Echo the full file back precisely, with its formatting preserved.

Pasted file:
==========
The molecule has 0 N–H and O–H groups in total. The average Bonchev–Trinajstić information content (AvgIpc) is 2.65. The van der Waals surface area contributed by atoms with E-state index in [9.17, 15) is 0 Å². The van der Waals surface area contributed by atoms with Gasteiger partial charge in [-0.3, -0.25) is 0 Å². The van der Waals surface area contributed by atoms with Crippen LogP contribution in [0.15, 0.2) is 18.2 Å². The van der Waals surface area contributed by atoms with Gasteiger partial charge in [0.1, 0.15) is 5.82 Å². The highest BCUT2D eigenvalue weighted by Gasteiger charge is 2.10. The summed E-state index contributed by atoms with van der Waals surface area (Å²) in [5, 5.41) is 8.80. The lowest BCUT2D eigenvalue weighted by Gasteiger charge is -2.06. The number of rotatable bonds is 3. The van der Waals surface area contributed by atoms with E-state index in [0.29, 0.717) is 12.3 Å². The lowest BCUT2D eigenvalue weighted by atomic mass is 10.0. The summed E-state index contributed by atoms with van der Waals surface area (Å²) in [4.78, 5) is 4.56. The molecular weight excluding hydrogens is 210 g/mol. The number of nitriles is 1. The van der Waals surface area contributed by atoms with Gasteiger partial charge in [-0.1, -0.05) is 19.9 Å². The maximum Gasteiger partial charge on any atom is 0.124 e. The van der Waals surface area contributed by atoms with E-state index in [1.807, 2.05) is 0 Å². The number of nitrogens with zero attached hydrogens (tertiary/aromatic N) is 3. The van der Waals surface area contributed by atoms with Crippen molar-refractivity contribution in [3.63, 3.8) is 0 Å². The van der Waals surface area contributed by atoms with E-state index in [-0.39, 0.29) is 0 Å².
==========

The molecule has 0 N–H and O–H groups in total. The average Bonchev–Trinajstić information content (AvgIpc) is 2.65. The van der Waals surface area contributed by atoms with E-state index in [9.17, 15) is 0 Å². The van der Waals surface area contributed by atoms with Gasteiger partial charge in [-0.3, -0.25) is 0 Å². The van der Waals surface area contributed by atoms with Crippen LogP contribution in [0.15, 0.2) is 18.2 Å². The van der Waals surface area contributed by atoms with Gasteiger partial charge in [0.1, 0.15) is 5.82 Å². The highest BCUT2D eigenvalue weighted by Gasteiger charge is 2.10. The summed E-state index contributed by atoms with van der Waals surface area (Å²) in [5, 5.41) is 8.80. The lowest BCUT2D eigenvalue weighted by Gasteiger charge is -2.06. The number of rotatable bonds is 3. The van der Waals surface area contributed by atoms with E-state index in [0.29, 0.717) is 12.3 Å². The lowest BCUT2D eigenvalue weighted by atomic mass is 10.0. The summed E-state index contributed by atoms with van der Waals surface area (Å²) in [4.78, 5) is 4.56. The molecular weight excluding hydrogens is 210 g/mol. The number of nitriles is 1. The van der Waals surface area contributed by atoms with Gasteiger partial charge in [-0.1, -0.05) is 19.9 Å². The maximum Gasteiger partial charge on any atom is 0.124 e. The van der Waals surface area contributed by atoms with E-state index in [1.807, 2.05) is 0 Å². The number of nitrogens with zero attached hydrogens (tertiary/aromatic N) is 3. The van der Waals surface area contributed by atoms with Crippen molar-refractivity contribution in [3.63, 3.8) is 0 Å². The van der Waals surface area contributed by atoms with E-state index in [-0.39, 0.29) is 0 Å².